Dane County announced that pollinators such as bees and butterflies will soon have a new home at the Dane County landfill.
Dane County is taking proposals to plant native prairie grass on over 90 acres at the Rodefeld Landfill along with land owned by Dane County Solid Waste in the Town of Westport. The goal of the project is to use county owned lands to increase habitat for pollinators that have been in decline and are critical to the food we eat.
"Pollinators such as honeybees have seen a devastating population drop due to such factors as lack of habitat and pesticides," said Dane County Executive Joe Parisi. "This proposal to restore our county-owned land to support honeybees and other insects is one step we can take to be part of the solution."
40 acres of the restoration will be done when part of the Rodefeld Landfill is capped off Highway 12/18. The remaining lands being converted (approximately 56 acres) are located in the Town of Westport off Easy Street adjacent to the Dane County Law Enforcement Training Center. Wisconsin has seen significant losses in honeybee colonies in recent years, declining greater than 60% alone in 2014-15.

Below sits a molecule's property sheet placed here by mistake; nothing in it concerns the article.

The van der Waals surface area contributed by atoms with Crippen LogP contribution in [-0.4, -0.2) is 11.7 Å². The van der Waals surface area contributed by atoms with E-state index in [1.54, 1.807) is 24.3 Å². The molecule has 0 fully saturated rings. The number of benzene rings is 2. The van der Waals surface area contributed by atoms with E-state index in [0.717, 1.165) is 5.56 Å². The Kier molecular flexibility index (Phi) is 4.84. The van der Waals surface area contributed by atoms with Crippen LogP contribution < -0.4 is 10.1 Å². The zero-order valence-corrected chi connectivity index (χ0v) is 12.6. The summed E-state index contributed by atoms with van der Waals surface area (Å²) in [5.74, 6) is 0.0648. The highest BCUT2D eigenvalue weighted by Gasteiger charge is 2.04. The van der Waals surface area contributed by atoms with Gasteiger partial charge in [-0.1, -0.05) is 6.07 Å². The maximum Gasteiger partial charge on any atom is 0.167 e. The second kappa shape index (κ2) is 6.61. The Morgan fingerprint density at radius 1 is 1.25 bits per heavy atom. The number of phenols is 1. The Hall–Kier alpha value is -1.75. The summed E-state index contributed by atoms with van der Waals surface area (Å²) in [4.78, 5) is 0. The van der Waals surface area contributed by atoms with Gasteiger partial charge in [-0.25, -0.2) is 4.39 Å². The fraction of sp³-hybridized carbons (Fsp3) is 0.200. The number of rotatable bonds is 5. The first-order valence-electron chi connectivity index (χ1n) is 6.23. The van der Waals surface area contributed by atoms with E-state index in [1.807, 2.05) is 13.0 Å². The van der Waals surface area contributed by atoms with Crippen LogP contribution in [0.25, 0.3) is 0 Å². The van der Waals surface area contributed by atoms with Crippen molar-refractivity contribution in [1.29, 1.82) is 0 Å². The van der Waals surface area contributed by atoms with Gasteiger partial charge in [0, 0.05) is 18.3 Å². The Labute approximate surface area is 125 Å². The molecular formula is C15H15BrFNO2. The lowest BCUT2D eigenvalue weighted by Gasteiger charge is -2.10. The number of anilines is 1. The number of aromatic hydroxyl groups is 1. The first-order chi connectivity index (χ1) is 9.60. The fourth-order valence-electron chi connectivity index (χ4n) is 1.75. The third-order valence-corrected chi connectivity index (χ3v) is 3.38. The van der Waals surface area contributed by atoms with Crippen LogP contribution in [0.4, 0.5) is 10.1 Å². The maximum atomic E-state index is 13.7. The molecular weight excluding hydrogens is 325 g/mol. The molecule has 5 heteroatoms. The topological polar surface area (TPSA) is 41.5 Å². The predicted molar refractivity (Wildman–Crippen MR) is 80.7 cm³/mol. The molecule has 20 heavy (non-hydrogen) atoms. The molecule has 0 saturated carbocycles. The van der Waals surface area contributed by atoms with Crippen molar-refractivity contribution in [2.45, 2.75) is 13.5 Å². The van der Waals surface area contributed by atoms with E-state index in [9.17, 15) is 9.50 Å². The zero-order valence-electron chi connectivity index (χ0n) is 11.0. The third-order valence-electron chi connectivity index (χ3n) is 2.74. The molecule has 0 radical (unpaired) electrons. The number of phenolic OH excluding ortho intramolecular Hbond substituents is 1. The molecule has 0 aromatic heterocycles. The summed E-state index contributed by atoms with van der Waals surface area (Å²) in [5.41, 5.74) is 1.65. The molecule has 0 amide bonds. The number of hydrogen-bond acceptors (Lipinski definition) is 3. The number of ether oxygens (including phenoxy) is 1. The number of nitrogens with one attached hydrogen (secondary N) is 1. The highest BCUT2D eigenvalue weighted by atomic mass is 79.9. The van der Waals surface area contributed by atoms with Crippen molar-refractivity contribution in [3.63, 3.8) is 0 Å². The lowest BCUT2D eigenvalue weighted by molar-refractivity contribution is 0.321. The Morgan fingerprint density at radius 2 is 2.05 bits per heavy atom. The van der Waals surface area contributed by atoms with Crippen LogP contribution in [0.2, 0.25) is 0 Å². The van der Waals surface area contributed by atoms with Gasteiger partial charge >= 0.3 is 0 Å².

"This is a really innovative approach to conserving biodiversity in our landscapes. Bees in particular are one of these groups that really have been hurting in the last 20-30 years. So seeing public agencies and local land managers putting effort into the management of wild bees and honey bees is really a great thing," UW-Madison Entomology Professor Claudio Gratton said.
In 2015, the Dane County Pollinator Protection Task Force recommended that the county plant pollinator-friendly plants on permanently capped portions of the landfill. The native grasses that will be planted later this summer will provide both nectar and pollen sources and also provide nesting habitat to 70% of over 400 bee species that nest in the ground. Pollinator declines are due to a number of causes: pests, pathogens, habitat loss, nutritional deficiency, insecticide exposure, and extreme weather events (e.g., drought or winter cold).
Scientists estimate that one out of every three bites of food we eat exists because of pollinators like bees, butterflies, moths, beetles and hummingbirds. Bees are the primary pollinators for our fruits and vegetables as they gather pollen to feed their young. Three-fourths of the world's flowering plants depend on pollinators to reproduce.